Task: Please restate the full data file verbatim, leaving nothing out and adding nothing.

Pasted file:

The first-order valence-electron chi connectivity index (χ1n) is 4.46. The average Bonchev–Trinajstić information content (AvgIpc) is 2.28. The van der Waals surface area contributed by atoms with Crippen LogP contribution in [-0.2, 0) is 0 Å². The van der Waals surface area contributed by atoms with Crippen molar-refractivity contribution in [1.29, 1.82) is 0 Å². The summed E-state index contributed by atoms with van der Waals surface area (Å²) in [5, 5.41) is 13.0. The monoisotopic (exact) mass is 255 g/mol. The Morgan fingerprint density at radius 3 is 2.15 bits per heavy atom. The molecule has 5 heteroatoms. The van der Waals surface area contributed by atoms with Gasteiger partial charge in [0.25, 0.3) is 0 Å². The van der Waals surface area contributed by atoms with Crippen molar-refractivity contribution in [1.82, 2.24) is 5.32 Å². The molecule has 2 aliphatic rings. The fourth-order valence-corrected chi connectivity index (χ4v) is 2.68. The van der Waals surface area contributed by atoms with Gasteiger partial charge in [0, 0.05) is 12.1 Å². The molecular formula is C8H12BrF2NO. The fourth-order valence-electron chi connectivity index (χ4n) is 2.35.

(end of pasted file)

The first-order valence-electron chi connectivity index (χ1n) is 4.46. The average Bonchev–Trinajstić information content (AvgIpc) is 2.28. The van der Waals surface area contributed by atoms with Crippen LogP contribution in [-0.2, 0) is 0 Å². The van der Waals surface area contributed by atoms with Crippen molar-refractivity contribution in [1.29, 1.82) is 0 Å². The summed E-state index contributed by atoms with van der Waals surface area (Å²) in [5, 5.41) is 13.0. The monoisotopic (exact) mass is 255 g/mol. The Morgan fingerprint density at radius 3 is 2.15 bits per heavy atom. The molecule has 5 heteroatoms. The van der Waals surface area contributed by atoms with Gasteiger partial charge in [0.25, 0.3) is 0 Å². The van der Waals surface area contributed by atoms with Crippen molar-refractivity contribution in [1.82, 2.24) is 5.32 Å². The molecule has 2 aliphatic rings. The fourth-order valence-corrected chi connectivity index (χ4v) is 2.68. The van der Waals surface area contributed by atoms with Gasteiger partial charge in [0, 0.05) is 12.1 Å². The molecular formula is C8H12BrF2NO. The fourth-order valence-electron chi connectivity index (χ4n) is 2.35.